The Terk Foundation is a 501(c)(3) Non-Profit Organization
The David Terk Legacy
The David B. Terk Foundation (Terk Foundation)is a 501(c)(3) Non-Profit Organization founded in 1992. The Organization was founded by its namesake, Mr. David B. Terk (1929-2000), first generation American born to a Russian-Jewish family in 1929 in Fargo, North Dakota. He grew up humbly and learned the importance of family, generosity and and kindness from an early age. Terk was often referred to as "Nature Boy", as he could frequently be found outside participating in pigeon racing events, collecting reptiles and snakes and thus teaching the kids around him the importance of Nature. Terk's family recalls hearing memories of David and his mother, Sadie, reading books in bed every night about birds and memorizing each one of Audubon’s watercolors. Terk remained an avid reader his entire life.Terk moved across the country several times as a young child until losing his mother at the age of 16. The loss of his mother devastated David.
After graduating Schreiner High School, Terk joined the US ally Philippine Army because he was still under the age of 18. He was awarded a prestigious honor from the Philippine President. After turning 21, Mr. Terk went on to serve our country in the infamous 9th Infantry of the U.S. Army during the Korean War (1950-1953) and was honored with several awards including the Bronze Star for Valor. In addition to his military honors, Mr. Terk was the 64th man in the world to accomplish a "World Slam" in Big Horn Sheep Hunting. Mr. Terk traveled the world in his pursuit of this elusive sheep and finally accomplished the last hunt in Mongolia in 1998.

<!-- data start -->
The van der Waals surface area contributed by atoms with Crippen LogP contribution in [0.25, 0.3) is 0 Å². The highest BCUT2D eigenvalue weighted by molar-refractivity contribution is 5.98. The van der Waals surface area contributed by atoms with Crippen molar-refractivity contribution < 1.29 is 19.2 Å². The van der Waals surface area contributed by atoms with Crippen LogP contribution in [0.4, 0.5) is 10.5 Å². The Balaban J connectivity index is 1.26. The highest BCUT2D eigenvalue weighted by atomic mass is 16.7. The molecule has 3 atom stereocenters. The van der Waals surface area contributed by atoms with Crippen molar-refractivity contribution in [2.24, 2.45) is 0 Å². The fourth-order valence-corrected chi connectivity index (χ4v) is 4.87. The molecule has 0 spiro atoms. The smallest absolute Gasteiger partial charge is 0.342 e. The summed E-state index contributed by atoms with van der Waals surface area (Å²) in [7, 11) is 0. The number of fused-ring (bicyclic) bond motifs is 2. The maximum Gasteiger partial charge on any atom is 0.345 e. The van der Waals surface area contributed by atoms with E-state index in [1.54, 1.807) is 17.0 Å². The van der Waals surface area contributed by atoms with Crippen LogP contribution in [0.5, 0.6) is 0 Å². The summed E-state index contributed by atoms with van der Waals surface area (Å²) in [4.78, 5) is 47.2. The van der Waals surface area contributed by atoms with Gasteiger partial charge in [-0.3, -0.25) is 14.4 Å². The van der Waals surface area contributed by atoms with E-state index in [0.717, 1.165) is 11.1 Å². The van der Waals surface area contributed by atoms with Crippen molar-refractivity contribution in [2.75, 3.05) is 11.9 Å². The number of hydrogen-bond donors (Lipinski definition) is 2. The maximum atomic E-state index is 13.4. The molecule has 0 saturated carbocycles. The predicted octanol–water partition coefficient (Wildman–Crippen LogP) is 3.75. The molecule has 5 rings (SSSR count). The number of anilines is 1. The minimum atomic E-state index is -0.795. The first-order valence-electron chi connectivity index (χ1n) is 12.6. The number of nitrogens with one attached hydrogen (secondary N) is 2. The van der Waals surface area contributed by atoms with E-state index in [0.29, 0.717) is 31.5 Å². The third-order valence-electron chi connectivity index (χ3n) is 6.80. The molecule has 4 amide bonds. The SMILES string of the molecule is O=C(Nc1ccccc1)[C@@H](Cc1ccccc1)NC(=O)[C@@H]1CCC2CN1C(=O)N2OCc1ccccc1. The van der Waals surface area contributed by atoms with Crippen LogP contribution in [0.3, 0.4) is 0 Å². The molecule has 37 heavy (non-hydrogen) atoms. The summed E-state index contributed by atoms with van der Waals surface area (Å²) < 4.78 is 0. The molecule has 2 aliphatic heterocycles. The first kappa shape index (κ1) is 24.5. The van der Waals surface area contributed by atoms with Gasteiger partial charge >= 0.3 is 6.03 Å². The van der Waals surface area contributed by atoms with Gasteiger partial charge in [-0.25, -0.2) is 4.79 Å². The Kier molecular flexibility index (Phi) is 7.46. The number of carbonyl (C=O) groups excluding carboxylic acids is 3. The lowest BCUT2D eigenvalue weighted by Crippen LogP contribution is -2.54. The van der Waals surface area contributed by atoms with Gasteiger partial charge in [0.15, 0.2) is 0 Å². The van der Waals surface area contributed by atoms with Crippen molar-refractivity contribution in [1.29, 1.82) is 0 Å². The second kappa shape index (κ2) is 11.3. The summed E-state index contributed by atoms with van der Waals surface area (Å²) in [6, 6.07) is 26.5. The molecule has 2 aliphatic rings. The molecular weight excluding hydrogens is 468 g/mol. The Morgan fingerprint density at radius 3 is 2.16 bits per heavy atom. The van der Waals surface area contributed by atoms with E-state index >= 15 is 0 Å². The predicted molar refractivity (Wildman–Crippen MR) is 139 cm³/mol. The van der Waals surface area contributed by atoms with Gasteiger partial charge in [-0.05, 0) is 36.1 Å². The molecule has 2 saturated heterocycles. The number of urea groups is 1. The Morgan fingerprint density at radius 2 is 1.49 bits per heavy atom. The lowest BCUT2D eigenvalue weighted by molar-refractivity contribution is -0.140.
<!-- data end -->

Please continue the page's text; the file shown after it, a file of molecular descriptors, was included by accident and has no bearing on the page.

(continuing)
Like many veterans, Terk is remembered as a complicated man who did not boast or relay many stories of war to his family. Kimberly Terk, President of the Terk Foundation, often jokes that Mr. Terk thought of her as his “first born son” - keeping her close by his side while hunting, fishing and participating in various outdoor activities. She learned the ropes from a young age. Yet, many of Mr. Terk’s stories as a military man remain a mystery. Instead, Mr. Terk’s legacy is more akin to the famous words of Gandhi, “My life is my message.” The Terk family wishes to “carry the torch” of Mr. Terk’s legacy by contributing to the causes dearest to his heart - cancer research, the performing arts, conservation, education, veterans and 2A advocate organizations.